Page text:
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I am pleased to introduce the twelfth issue of the Social Policy Journal of New Zealand. As usual, the papers we present deal with a broad range of social policy fields, including employment, education, health and welfare. The employment focus is particularly strong, carrying forward an important strategic theme from previous issues. The other main focus that can be identified in this issue centres on Māori, airing a number of themes which I hope we will develop further in future issues.

The employment-related papers include a survey of disability policy by Neil Lunt and Regina Pernice, and an analysis of sole parent employment rates by Kay Goodger and Peter Larose. Two book reviews also link to the employment theme: Juliet Elworthy reviews a social history of income support in New Zealand, and David Preston critiques an analysis of recent social policy developments which have "redesigned" the New Zealand welfare state since the mid-1980s.

Contributing to this issue’s Māori themes, Lorna Dyall and her co-authors present a piece of kaupapa Māori research, exploring the expectations held by Māori consumers of mental health services. Neil Lunt offers an outsider’s point of view on the various ways in which New Zealand social policy attempts to incorporate a Māori perspective. Haami Piripi contributes to this issue’s Māori focus with a review of Mason Dune’s "Te Mana, Te Ka-wanatanga: The Politics of Self-Determination".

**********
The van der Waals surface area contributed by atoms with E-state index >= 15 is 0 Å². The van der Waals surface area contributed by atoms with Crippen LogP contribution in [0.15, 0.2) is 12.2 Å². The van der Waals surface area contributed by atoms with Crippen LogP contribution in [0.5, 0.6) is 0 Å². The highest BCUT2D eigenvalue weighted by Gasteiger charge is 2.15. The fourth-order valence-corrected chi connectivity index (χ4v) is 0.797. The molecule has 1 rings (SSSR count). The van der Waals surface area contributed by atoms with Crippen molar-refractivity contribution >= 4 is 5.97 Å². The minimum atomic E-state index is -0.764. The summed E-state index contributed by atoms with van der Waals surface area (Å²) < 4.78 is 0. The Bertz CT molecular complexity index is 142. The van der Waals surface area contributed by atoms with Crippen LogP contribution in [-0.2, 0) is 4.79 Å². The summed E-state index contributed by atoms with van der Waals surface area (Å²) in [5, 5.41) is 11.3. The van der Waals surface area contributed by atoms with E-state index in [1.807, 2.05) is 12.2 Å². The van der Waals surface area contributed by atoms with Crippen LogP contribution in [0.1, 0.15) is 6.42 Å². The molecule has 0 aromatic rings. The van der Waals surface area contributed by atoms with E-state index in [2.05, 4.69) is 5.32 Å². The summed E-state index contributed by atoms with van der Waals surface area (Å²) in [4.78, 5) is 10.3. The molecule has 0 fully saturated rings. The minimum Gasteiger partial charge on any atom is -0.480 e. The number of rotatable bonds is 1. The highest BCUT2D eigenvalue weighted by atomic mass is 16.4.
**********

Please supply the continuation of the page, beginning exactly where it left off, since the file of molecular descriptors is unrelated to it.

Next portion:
Two papers discuss the policy implications of research on different aspects of the family. Robyn Fleming analyses the differences between first-marriage and re-marriage families, and discusses the critical implications these differences have for social policy. Mervyl McPherson explores the extent to which families are able (and willing) to provide support to their members in times of need. Janine Moss shares her impressions of the solution- oriented World Conference on Family Violence in Singapore.

Two research papers focus on children: Emma Davies and Fred Seymour propose ways of improving the investigation and court processing of child sexual abuse that they extrapolated from their research into the way victims and their carers perceived their experience with the criminal justice system. Galia BarHava-Monteith, Niki Harré and Jeff Field evaluate HIPPY — the Home Instruction Program for Pre-school Youngsters. Finally, Sara Kindon reviews a comprehensive, cross-disciplinary compendium of recent New Zealand feminist writing.

I hope you find this issue of the Social Policy Journal to be a stimulating and rewarding one.

Elizabeth Rowe
General Manager

Cover photo of Social Policy Journal


Social Policy Journal of New Zealand: Issue 12

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